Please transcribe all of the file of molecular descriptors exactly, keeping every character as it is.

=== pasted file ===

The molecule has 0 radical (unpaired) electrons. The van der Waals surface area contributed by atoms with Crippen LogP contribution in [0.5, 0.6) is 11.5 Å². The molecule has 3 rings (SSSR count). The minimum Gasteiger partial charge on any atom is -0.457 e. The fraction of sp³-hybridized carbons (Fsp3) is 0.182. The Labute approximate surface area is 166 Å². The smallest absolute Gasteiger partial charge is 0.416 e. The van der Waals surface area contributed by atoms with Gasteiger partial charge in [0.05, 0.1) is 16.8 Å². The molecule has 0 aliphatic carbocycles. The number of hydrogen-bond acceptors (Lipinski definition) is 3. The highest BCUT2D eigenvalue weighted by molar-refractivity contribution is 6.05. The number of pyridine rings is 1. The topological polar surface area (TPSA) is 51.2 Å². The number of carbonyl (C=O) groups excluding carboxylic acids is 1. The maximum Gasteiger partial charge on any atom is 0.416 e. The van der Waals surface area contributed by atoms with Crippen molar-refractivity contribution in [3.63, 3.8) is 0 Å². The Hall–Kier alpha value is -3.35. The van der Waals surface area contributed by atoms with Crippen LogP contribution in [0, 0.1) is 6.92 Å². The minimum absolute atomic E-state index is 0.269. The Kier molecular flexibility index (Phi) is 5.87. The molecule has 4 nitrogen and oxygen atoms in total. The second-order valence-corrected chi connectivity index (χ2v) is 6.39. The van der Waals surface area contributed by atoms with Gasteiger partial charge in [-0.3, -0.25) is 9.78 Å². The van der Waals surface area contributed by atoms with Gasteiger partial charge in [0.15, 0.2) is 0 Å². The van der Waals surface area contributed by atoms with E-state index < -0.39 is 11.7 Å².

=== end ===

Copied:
The molecule has 0 radical (unpaired) electrons. The van der Waals surface area contributed by atoms with Crippen LogP contribution in [0.5, 0.6) is 11.5 Å². The molecule has 3 rings (SSSR count). The minimum Gasteiger partial charge on any atom is -0.457 e. The fraction of sp³-hybridized carbons (Fsp3) is 0.182. The Labute approximate surface area is 166 Å². The smallest absolute Gasteiger partial charge is 0.416 e. The van der Waals surface area contributed by atoms with Gasteiger partial charge in [0.05, 0.1) is 16.8 Å². The molecule has 0 aliphatic carbocycles. The number of hydrogen-bond acceptors (Lipinski definition) is 3. The highest BCUT2D eigenvalue weighted by molar-refractivity contribution is 6.05. The number of pyridine rings is 1. The topological polar surface area (TPSA) is 51.2 Å². The number of carbonyl (C=O) groups excluding carboxylic acids is 1. The maximum Gasteiger partial charge on any atom is 0.416 e. The van der Waals surface area contributed by atoms with Crippen molar-refractivity contribution in [3.63, 3.8) is 0 Å². The Hall–Kier alpha value is -3.35. The van der Waals surface area contributed by atoms with Crippen LogP contribution in [0, 0.1) is 6.92 Å². The minimum absolute atomic E-state index is 0.269. The Kier molecular flexibility index (Phi) is 5.87. The molecule has 4 nitrogen and oxygen atoms in total. The second-order valence-corrected chi connectivity index (χ2v) is 6.39. The van der Waals surface area contributed by atoms with Gasteiger partial charge in [-0.3, -0.25) is 9.78 Å². The van der Waals surface area contributed by atoms with Gasteiger partial charge in [0.15, 0.2) is 0 Å². The van der Waals surface area contributed by atoms with E-state index < -0.39 is 11.7 Å².